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Jordanian-Turkish relations

Aug 21,2017 - Last updated at Aug 21,2017

Jordan’s newspapers covered the news about the visit of Turkish President Recep Tayyip Erdogan to Jordan. The Jordan Times distinguished itself with excellent background information and analysis on the history and development of the bilateral relations and their current modus operandi. 

Seventy years ago, in 1947, Jordan and Turkey started their diplomatic relations, opening embassies in each country’s capital. The Turkish embassy was opened first.

Both countries lost two leading prime ministers who believed in the Baghdad Pact, which included four countries:  Jordan, Baghdad, Iran and Iraq.

Adnan Menderes was hanged by the military junta after the coup d’êtat that ended his decade-long premiership 1960. Hazza’ Al Majali was assassinated while serving his second-term as prime minister in August 1960.

The region at the time was shifting from British domination to the emerging American sphere of influence. 

During the 1960s, most countries that had been dominated by the British exited from the sterling to the dollar zone and created central banks instead of monetary or currency boards.

The late King Abdullah I visited Turkey three times: in 1937, 1947 and 1951. The late King Hussein visited Turkey a number of times. King Abdullah II also visited Turkey in 2004.

The continuous visits of officials from both countries are testimony to the degree of warmth between them.

On the peoples’ side, Turkey seems to be a very popular destination for Jordanians.

Other than the fact that there are no visa requirements, Jordanians find the atmosphere in Turkey to be very friendly and economically inviting.

Trade between the two countries surmounted the closure of Syrian borders, and trade (mostly to Turkey’s advantage) actually mushroomed.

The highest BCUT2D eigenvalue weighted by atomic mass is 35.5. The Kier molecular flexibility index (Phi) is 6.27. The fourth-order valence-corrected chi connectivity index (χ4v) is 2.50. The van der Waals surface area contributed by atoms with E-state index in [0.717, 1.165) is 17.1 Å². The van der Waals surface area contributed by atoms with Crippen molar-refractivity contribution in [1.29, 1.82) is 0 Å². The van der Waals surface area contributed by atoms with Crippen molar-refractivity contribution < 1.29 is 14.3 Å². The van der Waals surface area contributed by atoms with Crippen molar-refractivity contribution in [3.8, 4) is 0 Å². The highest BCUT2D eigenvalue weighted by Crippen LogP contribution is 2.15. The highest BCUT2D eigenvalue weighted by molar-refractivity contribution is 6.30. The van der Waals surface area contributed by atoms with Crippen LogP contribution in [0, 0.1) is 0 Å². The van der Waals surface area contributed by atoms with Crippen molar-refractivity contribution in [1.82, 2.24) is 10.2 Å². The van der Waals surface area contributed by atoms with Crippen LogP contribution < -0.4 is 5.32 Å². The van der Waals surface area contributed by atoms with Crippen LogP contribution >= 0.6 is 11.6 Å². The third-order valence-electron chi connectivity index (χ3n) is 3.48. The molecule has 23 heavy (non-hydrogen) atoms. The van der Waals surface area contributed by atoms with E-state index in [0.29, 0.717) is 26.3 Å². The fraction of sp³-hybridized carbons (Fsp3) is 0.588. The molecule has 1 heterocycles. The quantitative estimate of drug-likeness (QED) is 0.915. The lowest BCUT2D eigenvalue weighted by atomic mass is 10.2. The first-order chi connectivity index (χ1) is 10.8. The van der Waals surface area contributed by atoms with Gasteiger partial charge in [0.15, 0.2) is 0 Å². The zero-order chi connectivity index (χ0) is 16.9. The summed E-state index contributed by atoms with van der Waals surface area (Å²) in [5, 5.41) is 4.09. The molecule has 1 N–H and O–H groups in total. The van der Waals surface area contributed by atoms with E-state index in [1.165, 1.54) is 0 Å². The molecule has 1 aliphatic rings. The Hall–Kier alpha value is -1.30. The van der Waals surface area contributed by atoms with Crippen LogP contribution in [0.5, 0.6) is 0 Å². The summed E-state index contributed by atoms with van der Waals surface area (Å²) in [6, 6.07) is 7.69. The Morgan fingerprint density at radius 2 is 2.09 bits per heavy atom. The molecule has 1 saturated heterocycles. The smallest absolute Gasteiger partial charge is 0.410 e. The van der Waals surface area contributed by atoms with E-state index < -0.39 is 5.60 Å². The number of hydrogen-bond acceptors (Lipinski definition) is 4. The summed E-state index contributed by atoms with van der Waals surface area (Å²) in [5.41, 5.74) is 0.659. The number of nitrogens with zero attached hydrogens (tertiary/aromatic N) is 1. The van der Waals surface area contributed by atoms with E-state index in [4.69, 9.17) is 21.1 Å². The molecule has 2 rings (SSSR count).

Consumer goods produced in Turkey are qualitatively and price-wise convenient.

Many Jordanians find Turkey’s airports, especially Istanbul’s, to be very convenient to travel to farther destinations in the world. The Turkish Airlines are among the biggest and most efficient in the world.

Although Arabs and Turks were not on very good terms in the two centuries preceding the end of World War I, relations recovered their warmth over the past 70 years.

Turkey opened its universities to thousands of Jordanian students who eventually learned Turkish, married Turkish women and have a special place for Turkey in their hearts.

Recently, the onslaught of Turkish drama and soap operas helped create new perceptions about beautiful Turkish people, clean streets and families tackling daily problems, which resonates deeply with Jordanian families.

Sure, Erdogan’s visit is purely political, but it will certainly carry some weight in determining Jordan’s future options.



The writer is a former Royal Court chief, deputy prime minister and member of Senate. He contributed this article to The Jordan Times.

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